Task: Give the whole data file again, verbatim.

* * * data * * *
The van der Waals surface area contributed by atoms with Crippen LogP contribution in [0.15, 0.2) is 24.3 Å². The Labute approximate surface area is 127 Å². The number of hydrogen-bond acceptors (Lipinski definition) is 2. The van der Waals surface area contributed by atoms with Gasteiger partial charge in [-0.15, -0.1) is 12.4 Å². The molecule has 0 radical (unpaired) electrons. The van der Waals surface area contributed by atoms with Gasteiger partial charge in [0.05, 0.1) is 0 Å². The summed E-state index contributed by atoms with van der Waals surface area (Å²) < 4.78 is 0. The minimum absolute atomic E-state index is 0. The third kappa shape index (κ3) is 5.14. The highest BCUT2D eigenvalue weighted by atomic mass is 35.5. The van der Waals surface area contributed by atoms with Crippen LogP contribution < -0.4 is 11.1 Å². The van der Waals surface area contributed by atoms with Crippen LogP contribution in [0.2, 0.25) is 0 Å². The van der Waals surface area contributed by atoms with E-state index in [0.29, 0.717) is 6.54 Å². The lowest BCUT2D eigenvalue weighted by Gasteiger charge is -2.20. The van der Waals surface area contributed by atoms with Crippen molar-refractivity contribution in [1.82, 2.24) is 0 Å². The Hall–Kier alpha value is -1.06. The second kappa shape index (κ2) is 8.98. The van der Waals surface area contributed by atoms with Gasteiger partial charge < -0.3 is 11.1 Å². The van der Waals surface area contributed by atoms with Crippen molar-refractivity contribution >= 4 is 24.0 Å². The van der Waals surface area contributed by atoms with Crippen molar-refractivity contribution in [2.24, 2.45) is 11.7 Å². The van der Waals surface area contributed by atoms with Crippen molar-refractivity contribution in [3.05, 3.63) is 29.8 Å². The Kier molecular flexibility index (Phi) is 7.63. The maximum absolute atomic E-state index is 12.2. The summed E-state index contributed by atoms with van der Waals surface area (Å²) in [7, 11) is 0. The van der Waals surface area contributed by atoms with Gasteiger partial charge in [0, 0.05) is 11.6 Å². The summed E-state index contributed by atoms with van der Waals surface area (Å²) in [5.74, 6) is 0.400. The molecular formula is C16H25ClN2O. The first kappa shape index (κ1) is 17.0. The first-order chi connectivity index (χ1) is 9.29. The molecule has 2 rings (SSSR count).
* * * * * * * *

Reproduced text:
The van der Waals surface area contributed by atoms with Crippen LogP contribution in [0.15, 0.2) is 24.3 Å². The Labute approximate surface area is 127 Å². The number of hydrogen-bond acceptors (Lipinski definition) is 2. The van der Waals surface area contributed by atoms with Gasteiger partial charge in [-0.15, -0.1) is 12.4 Å². The molecule has 0 radical (unpaired) electrons. The van der Waals surface area contributed by atoms with Gasteiger partial charge in [0.05, 0.1) is 0 Å². The summed E-state index contributed by atoms with van der Waals surface area (Å²) < 4.78 is 0. The minimum absolute atomic E-state index is 0. The third kappa shape index (κ3) is 5.14. The highest BCUT2D eigenvalue weighted by atomic mass is 35.5. The van der Waals surface area contributed by atoms with Crippen LogP contribution < -0.4 is 11.1 Å². The van der Waals surface area contributed by atoms with Crippen LogP contribution in [0.2, 0.25) is 0 Å². The van der Waals surface area contributed by atoms with E-state index in [0.29, 0.717) is 6.54 Å². The lowest BCUT2D eigenvalue weighted by Gasteiger charge is -2.20. The van der Waals surface area contributed by atoms with Crippen molar-refractivity contribution in [1.82, 2.24) is 0 Å². The Hall–Kier alpha value is -1.06. The second kappa shape index (κ2) is 8.98. The van der Waals surface area contributed by atoms with Gasteiger partial charge < -0.3 is 11.1 Å². The van der Waals surface area contributed by atoms with Crippen molar-refractivity contribution >= 4 is 24.0 Å². The van der Waals surface area contributed by atoms with Crippen molar-refractivity contribution in [2.24, 2.45) is 11.7 Å². The van der Waals surface area contributed by atoms with Crippen molar-refractivity contribution in [3.05, 3.63) is 29.8 Å². The Kier molecular flexibility index (Phi) is 7.63. The maximum absolute atomic E-state index is 12.2. The summed E-state index contributed by atoms with van der Waals surface area (Å²) in [7, 11) is 0. The van der Waals surface area contributed by atoms with Gasteiger partial charge in [0, 0.05) is 11.6 Å². The summed E-state index contributed by atoms with van der Waals surface area (Å²) in [5.74, 6) is 0.400. The molecular formula is C16H25ClN2O. The first kappa shape index (κ1) is 17.0. The first-order chi connectivity index (χ1) is 9.29. The molecule has 2 rings (SSSR count).